What's in a name? If that name is the ultimate title to which an IT professional might aspire, chief information officer, there are three words, two of which have no relation to the job description, leaving one which struggles for recognition. Taking just the initials, CIO, it suggests the tired joke "career is over", which did the rounds in the late 80s and early 90s when the wearers of the title outsourced themselves into extinction.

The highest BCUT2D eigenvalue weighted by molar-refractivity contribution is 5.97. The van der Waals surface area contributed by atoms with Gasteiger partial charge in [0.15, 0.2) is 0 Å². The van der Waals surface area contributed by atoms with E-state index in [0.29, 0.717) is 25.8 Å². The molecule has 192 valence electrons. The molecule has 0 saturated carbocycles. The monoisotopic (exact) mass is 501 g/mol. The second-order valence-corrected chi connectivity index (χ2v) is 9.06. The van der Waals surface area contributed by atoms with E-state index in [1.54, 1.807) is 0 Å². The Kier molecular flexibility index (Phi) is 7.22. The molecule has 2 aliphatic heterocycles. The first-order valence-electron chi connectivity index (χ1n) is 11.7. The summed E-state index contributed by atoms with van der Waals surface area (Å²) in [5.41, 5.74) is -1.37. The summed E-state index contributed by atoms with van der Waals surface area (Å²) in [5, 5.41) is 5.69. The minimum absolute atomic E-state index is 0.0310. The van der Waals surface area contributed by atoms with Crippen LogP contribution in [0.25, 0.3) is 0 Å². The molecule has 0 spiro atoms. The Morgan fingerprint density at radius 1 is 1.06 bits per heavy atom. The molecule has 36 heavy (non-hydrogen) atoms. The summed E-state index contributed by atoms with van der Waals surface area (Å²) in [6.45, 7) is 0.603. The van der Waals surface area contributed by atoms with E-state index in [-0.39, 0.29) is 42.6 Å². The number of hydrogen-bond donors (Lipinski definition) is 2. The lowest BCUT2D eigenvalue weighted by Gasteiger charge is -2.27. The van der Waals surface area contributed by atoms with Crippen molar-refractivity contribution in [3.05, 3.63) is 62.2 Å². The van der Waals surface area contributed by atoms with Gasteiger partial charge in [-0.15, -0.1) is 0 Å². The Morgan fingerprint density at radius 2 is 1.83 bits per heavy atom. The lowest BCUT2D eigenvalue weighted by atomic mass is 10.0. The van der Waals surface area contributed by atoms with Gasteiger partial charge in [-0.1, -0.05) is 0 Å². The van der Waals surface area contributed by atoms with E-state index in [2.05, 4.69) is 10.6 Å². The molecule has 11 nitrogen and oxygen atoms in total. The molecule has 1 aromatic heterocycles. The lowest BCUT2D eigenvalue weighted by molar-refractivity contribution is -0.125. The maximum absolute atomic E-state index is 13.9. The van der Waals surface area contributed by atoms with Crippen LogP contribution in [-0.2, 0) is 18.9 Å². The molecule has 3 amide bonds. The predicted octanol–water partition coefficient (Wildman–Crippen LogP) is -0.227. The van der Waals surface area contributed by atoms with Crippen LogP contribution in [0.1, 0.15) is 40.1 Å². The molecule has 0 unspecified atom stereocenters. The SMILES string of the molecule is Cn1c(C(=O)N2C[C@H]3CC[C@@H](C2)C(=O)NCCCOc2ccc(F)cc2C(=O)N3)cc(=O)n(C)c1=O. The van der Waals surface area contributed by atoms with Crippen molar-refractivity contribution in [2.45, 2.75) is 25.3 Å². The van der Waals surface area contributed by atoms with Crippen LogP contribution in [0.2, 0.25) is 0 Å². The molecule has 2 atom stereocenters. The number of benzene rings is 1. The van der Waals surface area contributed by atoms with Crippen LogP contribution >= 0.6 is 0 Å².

But despite the awkwardness of the title, CIO is making a comeback. I'm not sure that it deserves to. Let's look at the three parts of the name individually. Chief is innocuous enough although it smacks a little of people in uniform performing heroic life and property saving deeds. And we've all heard the complaint "too many chiefs and not enough injuns". So chief really serves no useful purpose as part of this job description. We'll skip the second word for the moment and go straight to officer. I'm sworn to the eradication of this word, starting with wiping it from the pages of Computerworld and, once successful there, I'll take the campaign to the wider world. This will be modelled on other brave newspaper crusades like that undertaken by the UK's Independent on Sunday, which set out to rid Britain's public places of dog poop. I don't know why I've got it in for officer, but I have a well-documented anti-authority streak. Teachers were often inviting me to take a breather outside the classroom. In any case, whenever some flash new chief executive officer pops up, the last part of the title is instantly excised. Even CEO is more than I can bear. It's the military connotations — those uniforms, again, and all that saluting — which gets me. Believe it or not, though, it's not that which this column is about. It's the middle word of the title, the one struggling to climb out from beneath the oppressive weight of technology, which I want to dwell on. The struggle for recognition of the information in chief information officer was highlighted, appropriately enough, at last week's CIO conference (run by Computerworld publisher IDG) in Auckland. Ken Bullock, information strategy manager in the New South Wales Office of IT, brought the problem to light, pointing out there were few job titles that contain a word that doesn't relate to the function (by my count it's three, Ken). The technology keeps getting in the way, says Bullock, because CIOs are forced to spend too much time making it work. When information is an organisation's most valuable asset (okay, yes, people are important too, he agrees), its management should be given the emphasis it deserves, says Bullock. Persuading New South Wales state government agencies, which spend $A600 million a year on computers, to implement sound information policies is Bullock's job, and he reports mixed success in getting them to toe the line. In 1998, just under half had compliant information policies. Interestingly, and perhaps highlighting information's ascendance over technology, more than half the CIOs whom Bullock is bringing into line are women. Many of them have moved into the role from positions as librarians, learning the IT function along the way. As the CIO role becomes that of planner and strategist rather than project manager and service provider, perhaps women have a natural advantage over men. Bullock draws attention to another trend, which promises to make my campaign against the "o" word more protracted. A whole host of new titles is rising up — chief Web officer, chief technology officer, chief privacy officer, chief knowledge officer — which he says shouldn't be glorified by the word chief. I don't think he goes nearly far enough: they musn't be allowed to see the light of day. What do you think of Doesburg's officer obssession? Is it a pointless distraction from the real issues associated with the CIO role? Got any similar pet hates? Get it off your chest by email to email@example.com